Analysts say the EU wants to make an example of Hungary after Prime Minister Viktor Orban (pictured) cast aside warnings from Brussels and pushed Europe’s highest banking tax, a new central bank law, and other controversial policies through parliament.

The European Parliament has criticized changes that Hungarian Prime Minister Viktor Orban and his government have made to their country’s constitution.

The European Union’s legislature approved a resolution that urges Hungary to change several laws “as swiftly as possible,” Bloomberg Businessweek reported.

“The systemic and general trend of repeatedly modifying the constitutional and legal framework in very short time frames, and the content of such modifications, are incompatible with” values found in EU treaties, the resolution said.

Orban’s party and an allied group won a two-thirds majority in the 2010 elections, allowing them to adopt a new constitution, which they did in 2012, the Associated Press reported.

The problematic changes include a new fourth amendment to Hungary’s constitution that curbs judicial authority, bans political campaign ads on commercial TV and radio, limits the definition of a family to marriage and allows security forces to fine or jail homeless people who live on the streets.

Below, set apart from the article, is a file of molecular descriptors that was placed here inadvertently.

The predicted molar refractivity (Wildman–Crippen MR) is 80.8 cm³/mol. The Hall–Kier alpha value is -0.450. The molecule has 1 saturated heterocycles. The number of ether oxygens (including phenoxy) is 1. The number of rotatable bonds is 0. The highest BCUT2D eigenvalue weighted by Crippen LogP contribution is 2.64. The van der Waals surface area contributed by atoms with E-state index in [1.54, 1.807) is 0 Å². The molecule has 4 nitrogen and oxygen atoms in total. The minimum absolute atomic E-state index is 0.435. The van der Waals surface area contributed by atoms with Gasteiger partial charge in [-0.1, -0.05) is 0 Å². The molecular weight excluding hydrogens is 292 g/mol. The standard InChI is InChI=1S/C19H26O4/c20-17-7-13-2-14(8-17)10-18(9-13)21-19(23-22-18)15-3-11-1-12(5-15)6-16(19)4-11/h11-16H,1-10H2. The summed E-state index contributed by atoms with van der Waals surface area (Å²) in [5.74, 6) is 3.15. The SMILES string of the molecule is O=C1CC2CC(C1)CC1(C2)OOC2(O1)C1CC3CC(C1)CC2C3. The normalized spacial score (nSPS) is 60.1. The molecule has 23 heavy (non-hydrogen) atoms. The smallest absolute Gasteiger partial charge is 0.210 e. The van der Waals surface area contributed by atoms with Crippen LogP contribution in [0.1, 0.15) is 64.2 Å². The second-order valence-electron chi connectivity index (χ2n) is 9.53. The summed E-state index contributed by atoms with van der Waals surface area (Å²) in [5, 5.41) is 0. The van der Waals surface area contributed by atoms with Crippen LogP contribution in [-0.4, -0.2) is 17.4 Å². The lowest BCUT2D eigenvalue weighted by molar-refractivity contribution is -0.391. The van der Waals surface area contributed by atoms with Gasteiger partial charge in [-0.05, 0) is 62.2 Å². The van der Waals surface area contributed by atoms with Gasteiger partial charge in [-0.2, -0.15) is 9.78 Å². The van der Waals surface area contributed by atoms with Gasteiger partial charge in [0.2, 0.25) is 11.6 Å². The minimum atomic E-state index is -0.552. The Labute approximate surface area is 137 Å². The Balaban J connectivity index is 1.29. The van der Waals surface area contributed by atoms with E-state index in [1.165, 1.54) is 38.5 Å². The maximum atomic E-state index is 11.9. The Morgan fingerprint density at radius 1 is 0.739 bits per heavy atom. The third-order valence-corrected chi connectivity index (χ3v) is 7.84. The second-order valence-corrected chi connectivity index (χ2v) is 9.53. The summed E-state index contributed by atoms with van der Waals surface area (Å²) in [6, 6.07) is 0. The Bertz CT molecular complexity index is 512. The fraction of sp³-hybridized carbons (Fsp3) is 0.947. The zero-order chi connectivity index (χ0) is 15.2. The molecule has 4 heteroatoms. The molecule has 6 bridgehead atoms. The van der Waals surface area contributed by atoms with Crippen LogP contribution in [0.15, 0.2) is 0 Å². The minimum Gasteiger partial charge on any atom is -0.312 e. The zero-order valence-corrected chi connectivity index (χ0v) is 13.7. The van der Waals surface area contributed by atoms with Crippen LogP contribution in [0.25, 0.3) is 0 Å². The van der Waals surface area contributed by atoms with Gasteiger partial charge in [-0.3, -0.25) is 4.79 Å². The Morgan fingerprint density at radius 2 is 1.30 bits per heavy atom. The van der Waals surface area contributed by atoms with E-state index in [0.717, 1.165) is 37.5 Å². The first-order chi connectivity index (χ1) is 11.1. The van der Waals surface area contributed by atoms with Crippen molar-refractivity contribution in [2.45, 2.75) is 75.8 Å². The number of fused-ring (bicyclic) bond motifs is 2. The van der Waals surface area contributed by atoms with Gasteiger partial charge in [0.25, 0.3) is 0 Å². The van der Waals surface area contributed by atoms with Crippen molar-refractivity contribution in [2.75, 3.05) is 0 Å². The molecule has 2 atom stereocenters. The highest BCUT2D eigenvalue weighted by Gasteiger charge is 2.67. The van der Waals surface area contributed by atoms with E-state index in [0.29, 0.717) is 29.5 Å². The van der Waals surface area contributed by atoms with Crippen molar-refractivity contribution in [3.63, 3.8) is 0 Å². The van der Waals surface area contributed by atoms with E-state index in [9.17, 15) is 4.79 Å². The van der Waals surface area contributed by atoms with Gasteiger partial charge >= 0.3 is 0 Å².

Hungary’s highest court previously rejected this legislation as unconstitutional.

Orban dismissed the European Parliament’s criticism, saying it "is insulting to the Hungarian people, wants to limit our nation's independence, wants to put us under tutelage and endangers the principles of European cooperation."

Recently, on state radio, Orban claimed that what the EU is actually up to is protecting large European corporations that have made less money in Hungary since Orban’s government increased taxes on foreign-owned banks, energy and telecommunications firms.

"All of our arguments, including those of a political nature, are really about ... the utilities' cut, the bank tax and the taxes which burden the large international companies," Orban said, according to the AP. "This is what the debate between Hungary and Brussels is about. Every other issue, the political and human rights issues are just excuses.”

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